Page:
Delaying reparations to save money and dehumanising your renters … Adam Forrest becomes a virtual proprietor and memorizes some fascinating and depressing lessons
Building my first high-rise tower wasnt difficult and challenging. I threw up some studio apartments, secured them up with dominance and phone lines, arranged for a rubbish accumulation, and welcomed my first renters. I packed the people in, stacked the human rights unit, and the profits soon began to heap up nicely.
Its fun being a virtual landlord. Ive been playing Project Highrise, a PC and Mac real estate control simulation, since video games secrete in September. It opens cash-strapped renters like me a chance to pander the wild fiction of owning owned. It also offers members of Generation Rent some insight into how real-world landlords and larger developers actually do business.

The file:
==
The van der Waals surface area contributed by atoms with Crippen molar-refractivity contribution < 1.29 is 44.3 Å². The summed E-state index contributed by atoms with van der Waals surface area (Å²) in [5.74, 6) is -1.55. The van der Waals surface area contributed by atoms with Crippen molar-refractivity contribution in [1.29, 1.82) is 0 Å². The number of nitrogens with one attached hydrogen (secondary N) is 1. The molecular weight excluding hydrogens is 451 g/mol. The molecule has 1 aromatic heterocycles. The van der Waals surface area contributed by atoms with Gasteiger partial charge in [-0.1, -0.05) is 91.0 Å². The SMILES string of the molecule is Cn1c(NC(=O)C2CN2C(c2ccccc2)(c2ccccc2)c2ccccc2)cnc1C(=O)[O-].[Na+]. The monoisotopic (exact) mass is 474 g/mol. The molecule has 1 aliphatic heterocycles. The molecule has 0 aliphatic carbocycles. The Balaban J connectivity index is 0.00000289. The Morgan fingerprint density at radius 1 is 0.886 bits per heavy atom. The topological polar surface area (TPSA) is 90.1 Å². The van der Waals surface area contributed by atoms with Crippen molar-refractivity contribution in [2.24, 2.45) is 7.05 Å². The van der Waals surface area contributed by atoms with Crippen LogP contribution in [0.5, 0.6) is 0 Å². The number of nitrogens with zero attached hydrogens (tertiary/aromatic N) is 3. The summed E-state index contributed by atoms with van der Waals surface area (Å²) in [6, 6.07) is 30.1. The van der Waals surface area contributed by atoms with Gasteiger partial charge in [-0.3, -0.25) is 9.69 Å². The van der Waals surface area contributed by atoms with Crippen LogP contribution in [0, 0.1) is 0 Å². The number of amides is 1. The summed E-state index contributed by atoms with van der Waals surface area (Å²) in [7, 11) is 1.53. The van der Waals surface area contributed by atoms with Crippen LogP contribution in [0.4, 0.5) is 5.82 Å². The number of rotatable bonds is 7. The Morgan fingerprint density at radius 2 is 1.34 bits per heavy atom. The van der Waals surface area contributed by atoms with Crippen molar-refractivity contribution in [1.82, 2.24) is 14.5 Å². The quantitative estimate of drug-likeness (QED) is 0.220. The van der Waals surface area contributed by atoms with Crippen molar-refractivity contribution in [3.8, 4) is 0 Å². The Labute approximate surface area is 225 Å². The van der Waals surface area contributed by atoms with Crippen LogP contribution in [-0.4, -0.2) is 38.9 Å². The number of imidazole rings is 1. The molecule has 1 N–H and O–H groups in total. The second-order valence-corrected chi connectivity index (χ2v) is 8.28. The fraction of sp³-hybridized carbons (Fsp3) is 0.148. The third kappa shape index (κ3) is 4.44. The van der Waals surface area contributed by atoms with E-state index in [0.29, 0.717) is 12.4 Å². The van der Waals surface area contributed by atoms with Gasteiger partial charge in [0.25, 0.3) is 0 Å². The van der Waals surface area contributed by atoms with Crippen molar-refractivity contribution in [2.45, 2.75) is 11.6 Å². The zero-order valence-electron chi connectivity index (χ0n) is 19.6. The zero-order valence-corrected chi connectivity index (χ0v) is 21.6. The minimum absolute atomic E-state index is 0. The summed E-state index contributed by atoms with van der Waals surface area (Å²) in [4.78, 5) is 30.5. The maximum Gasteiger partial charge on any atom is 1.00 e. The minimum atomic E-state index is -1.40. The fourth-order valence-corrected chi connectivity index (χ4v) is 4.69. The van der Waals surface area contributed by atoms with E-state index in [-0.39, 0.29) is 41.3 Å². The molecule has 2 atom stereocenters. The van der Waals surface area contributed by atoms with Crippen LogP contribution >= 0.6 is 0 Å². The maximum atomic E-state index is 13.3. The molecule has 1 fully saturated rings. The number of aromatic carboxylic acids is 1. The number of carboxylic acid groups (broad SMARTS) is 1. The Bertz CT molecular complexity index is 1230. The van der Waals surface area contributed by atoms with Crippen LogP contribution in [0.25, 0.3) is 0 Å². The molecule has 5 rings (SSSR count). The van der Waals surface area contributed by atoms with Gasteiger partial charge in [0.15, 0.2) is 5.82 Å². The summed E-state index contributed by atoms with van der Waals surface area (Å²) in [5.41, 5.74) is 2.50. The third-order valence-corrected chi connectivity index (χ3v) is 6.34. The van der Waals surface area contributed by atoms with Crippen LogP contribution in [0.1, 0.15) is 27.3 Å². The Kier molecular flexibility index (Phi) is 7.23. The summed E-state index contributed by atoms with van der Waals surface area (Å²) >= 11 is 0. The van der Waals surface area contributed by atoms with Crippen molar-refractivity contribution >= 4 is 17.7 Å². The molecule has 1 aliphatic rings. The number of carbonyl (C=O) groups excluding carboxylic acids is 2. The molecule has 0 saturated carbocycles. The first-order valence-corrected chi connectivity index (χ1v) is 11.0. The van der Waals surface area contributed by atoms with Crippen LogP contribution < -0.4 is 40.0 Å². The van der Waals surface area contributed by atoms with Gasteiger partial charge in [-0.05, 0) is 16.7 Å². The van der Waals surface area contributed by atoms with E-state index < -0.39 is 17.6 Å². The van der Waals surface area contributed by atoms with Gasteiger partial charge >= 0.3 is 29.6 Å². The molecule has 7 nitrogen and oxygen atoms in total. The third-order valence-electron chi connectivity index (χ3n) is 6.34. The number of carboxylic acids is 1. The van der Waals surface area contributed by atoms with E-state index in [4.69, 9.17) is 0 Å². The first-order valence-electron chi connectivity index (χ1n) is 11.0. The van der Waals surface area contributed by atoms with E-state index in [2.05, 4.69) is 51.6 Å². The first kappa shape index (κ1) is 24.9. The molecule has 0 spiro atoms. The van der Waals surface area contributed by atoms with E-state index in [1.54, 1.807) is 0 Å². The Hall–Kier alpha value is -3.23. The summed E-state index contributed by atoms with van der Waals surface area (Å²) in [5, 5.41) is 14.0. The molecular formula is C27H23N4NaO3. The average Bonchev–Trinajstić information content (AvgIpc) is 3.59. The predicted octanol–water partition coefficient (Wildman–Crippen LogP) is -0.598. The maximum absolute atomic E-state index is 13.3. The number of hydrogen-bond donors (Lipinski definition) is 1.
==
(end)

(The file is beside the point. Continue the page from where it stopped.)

Despite its cutesy look, video games is surprisingly detailed and utterly unsentimental. You begin the game by managing the costs of building infrastructure, and trying to avoid taking on too much bank indebtednes before your renters can provide a steady revenue stream. Before too long, youre hiring consultancy firms to hallway city hall for a metro terminal and wondering whether prestige artwork in the hallway might allure higher-paying residents.
In becoming a digital Donald Trump, I learned some interest, if slightly depressing exercises. For one thing, its costly to lose holders. You dont miss a era to go by without any payment; and you dont want to have to reach into your pocket to refurbish an empty flat to make it rentable again. So its best to stop all current holders glad, if you can. But defining up occupied flats that have swerved grimy is too expensive, so its worth trying to hold out as long as possible without doing repairs.
Read more: www.theguardian.com